Our patient was found to carry the same balanced Robertsonian translocation as his mother. Microarray testing was normal. Based on the combination of a congenital heart defect and pancreatic agenesis, GATA6 gene mutation testing was performed. A frameshift deletion in exon 2 (c744del) was found predicting a premature stop codon. Neither parent carries this mutation.
At four months of age the infant was transitioned from a continuous insulin infusion to subcutaneous injections. His course has been complicated by congenital hip dysplasia, developmental delay, and recurrent episodes of bronchiolitis. At 22 months of age, the child presented with facial edema, abdominal distension and poor feeding. Serum albumin was 20 g/L (normal range 35-47 g/L ). Subsequent investigations revealed a normal urinalysis and normal urine albumin. Testing for celiac disease was negative. Upper endoscopy with video capsule placement demonstrated diffuse erythema and superficial ulceration of the stomach and edema throughout the small bowel. Small bowel lymphangiectasia was also noted. Sigmoidoscopy to 20 cm did not demonstrate any abnormalities of the colon. These findings lead to the diagnosis of protein losing enteropathy. Treatment with enoxaparin and oral budesonide was initiated with good clinical response.
At 30 months of age he weighs 11.59 kilograms (15th %ile) and he has a height of 80 centimeters (<3rd %ile). His diabetes is managed on a basal-bolus regime with insulin glargine and lispro (diluted) for carbohydrate intake and correction. HbA1c is 7.4 % (normal 4-6 %). Average total daily dose is 0.15 - 0.2 units/kg/day. His low insulin requirements are thought to be due to endogenous production of insulin by ectopic pancreatic tissue identified on MRI. Fortunately, the child has not experienced any episodes of severe hypoglycemia.
We report an infant presenting with neonatal diabetes associated with congenital heart disease, absent gall bladder and an inguinal hernia resulting from a de novo heterozygous mutation in the GATA6 gene. The infant has a number of associated anomalies including the unique description of protein losing enteropathy.
In the largest published series of patients with a GATA6 mutation, 24 probands and 5 parents were characterised . All but one patient, who was a mosaic mutation carrier, developed diabetes. The majority had permanent neonatal diabetes, but one had transient episodes of hyperglycemia and four developed diabetes between the ages of 12 and 46 years. In this same cohort, 93 % had evidence of high fecal fat or required pancreatic enzyme supplementation, 83 % had cardiac malformations, 24 % had hypothyroidism or hypopituitarism and 38 % had neurocognitive deficits.
To the best of our knowledge, this is the first report of a patient with a GATA6 mutation with pancreatic agenesis and congenital heart disease complicated by protein losing enteropathy. Protein losing enteropathy is often related to congenital heart defects associated with increased right-sided pressures; however, our patient had normal right sided heart pressures. If his protein losing enteropathy is attributed to his heart defect, to our knowledge, he is the first reported case secondary to truncus arteriousus. The GATA6 gene is known to be involved in intestinal development . Hepatobiliary malformations and gut abnormalities (malrotation and hernias) have been reported [3, 5]. This suggests the possibility that the protein losing enteropathy in our patient is related to his gene mutation.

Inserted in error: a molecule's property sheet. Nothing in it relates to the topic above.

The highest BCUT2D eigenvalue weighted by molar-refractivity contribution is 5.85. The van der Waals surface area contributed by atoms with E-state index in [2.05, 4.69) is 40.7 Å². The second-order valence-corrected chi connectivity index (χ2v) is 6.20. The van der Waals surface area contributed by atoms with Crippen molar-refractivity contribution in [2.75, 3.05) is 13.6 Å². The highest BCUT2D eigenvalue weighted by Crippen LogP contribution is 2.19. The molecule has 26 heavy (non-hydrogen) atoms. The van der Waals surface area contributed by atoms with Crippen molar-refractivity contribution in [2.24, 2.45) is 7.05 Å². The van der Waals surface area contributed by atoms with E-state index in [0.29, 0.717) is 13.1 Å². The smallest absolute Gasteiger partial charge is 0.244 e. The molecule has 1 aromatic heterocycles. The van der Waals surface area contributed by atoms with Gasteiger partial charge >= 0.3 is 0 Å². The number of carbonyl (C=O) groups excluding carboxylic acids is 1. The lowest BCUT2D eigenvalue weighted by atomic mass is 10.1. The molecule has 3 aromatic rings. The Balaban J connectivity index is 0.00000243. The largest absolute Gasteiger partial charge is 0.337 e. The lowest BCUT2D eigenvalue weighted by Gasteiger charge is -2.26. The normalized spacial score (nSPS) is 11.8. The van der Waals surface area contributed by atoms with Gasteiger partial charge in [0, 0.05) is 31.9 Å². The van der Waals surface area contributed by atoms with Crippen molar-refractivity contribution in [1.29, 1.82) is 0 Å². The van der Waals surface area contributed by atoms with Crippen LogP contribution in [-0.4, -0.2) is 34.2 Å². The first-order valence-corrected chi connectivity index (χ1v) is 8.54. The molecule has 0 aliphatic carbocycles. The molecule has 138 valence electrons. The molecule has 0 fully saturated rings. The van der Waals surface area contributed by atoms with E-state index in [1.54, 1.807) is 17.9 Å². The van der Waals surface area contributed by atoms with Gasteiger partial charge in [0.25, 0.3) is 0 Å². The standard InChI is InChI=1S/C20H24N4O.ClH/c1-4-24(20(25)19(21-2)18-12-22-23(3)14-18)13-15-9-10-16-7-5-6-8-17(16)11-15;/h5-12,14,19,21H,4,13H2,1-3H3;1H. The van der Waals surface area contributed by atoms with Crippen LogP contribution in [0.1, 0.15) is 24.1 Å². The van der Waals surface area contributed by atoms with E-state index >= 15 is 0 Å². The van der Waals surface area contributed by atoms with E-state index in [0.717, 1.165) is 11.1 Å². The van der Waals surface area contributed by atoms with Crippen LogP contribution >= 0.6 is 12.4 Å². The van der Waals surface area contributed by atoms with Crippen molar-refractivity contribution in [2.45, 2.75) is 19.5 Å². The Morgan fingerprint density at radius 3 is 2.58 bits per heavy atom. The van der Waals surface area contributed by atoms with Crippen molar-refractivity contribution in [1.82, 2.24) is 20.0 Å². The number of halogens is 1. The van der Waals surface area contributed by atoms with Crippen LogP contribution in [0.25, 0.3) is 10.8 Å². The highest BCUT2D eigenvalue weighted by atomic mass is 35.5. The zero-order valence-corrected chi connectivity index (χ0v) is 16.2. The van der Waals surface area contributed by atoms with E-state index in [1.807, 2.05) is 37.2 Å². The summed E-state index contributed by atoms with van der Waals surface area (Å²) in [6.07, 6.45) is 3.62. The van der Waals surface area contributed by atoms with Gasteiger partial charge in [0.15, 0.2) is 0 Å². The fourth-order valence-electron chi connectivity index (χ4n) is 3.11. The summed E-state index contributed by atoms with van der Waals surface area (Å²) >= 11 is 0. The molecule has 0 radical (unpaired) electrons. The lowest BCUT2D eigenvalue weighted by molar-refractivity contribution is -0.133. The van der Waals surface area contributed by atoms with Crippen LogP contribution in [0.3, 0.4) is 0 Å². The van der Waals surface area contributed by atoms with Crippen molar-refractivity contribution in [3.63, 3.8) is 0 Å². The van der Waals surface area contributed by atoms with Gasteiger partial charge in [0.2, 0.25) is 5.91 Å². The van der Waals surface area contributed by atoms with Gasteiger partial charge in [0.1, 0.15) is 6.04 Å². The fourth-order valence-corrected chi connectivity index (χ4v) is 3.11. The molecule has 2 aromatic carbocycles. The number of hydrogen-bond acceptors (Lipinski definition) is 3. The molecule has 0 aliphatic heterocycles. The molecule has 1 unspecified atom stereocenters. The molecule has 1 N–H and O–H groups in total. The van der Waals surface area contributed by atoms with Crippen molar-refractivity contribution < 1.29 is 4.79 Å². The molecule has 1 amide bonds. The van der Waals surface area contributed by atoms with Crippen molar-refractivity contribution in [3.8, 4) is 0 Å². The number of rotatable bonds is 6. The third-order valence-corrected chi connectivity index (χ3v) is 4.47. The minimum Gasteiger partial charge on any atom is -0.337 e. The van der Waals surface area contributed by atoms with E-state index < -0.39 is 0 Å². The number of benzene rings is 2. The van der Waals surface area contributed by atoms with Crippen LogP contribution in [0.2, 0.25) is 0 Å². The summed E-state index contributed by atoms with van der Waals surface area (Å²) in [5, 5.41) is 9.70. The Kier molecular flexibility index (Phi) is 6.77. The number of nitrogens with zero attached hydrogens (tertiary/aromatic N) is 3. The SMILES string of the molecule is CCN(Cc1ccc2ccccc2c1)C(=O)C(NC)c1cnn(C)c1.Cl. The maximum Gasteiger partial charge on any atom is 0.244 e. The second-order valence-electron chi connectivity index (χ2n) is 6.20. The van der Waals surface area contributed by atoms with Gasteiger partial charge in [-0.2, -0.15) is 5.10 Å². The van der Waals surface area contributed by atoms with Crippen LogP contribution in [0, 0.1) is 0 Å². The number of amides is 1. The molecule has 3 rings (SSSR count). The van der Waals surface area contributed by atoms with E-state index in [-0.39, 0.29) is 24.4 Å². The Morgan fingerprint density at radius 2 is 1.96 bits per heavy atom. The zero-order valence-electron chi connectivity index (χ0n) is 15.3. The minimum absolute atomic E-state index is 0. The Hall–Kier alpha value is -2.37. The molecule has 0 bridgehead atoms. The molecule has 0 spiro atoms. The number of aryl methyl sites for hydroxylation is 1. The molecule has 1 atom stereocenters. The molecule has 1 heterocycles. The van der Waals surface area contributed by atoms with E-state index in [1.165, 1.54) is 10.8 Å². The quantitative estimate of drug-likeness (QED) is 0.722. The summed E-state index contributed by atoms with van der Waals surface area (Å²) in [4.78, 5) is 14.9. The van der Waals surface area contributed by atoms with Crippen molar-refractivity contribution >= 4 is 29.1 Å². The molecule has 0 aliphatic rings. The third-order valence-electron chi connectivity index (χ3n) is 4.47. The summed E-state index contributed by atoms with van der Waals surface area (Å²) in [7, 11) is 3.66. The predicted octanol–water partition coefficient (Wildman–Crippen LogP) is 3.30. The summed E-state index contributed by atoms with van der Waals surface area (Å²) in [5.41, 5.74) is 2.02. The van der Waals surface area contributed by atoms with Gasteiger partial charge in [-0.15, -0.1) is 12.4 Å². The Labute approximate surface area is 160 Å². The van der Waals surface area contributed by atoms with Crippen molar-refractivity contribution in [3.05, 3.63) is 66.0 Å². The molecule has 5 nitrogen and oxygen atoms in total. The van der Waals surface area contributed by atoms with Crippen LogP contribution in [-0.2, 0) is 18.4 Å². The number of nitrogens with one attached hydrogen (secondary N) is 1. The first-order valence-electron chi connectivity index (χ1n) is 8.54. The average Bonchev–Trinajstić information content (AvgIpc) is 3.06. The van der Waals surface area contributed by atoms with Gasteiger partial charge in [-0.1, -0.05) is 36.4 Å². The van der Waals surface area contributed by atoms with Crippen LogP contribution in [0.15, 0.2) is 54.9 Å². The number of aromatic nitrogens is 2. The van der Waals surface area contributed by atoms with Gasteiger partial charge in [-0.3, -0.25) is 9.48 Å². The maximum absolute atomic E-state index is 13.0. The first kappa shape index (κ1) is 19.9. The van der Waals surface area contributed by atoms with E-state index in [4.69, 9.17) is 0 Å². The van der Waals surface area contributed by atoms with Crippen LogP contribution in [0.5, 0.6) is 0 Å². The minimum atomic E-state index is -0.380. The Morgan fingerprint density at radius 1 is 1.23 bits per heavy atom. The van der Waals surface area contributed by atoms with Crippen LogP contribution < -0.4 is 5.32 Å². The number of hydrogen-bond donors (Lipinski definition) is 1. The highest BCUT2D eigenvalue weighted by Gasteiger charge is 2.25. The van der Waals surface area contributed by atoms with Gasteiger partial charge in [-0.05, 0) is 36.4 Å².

We report a case of neonatal diabetes resulting from a de novo mutation of the GATA6 gene resulting in pancreatic hypoplasia. Our case has several associated anomalies including truncus arteriosus, gallbladder agenesis, an inguinal hernia and uniquely, protein losing enteropathy illustrating the variable phenotype associated with mutations of this gene. Although uncommon, it is important to consider GATA6 mutations and investigate for pancreatic agenesis/hypoplasia if neonatal diabetes is seen in combination with congenital heart defects or other anomalies. Given the variability in phenotype, parents should be screened for carrier status. Carriers may benefit from early screening for diabetes as age of presentation varies significantly. The combination of neonatal diabetes and other congenital anomalies should alert the clinician to the possibility of a GATA6 gene abnormality.
Submission of this report was approved by the Human Research Ethics Board, Faculty of Health Sciences, University of Manitoba. Written informed consent was obtained from the patient’s guardian for publication of this Case report. A copy of the written consent is available for review by the Editor of this journal.
Availability of data and materials
All data supporting our findings are included in the manuscript.
atrial septal defect
magnetic resonance imaging
ventricular septal defect
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The authors are grateful to the family involved for their permission to share this experience.
This report did not require any funding source.
The authors declare that they have no competing interests.
All three authors participated in the data collection, writing, design and interpretation of this report. TM wrote the initial draft of the manuscript which was edited for important intellectual content by both ES and RG. All authors have given final approval of this version and all authors are accountable for the accuracy and integrity of this work.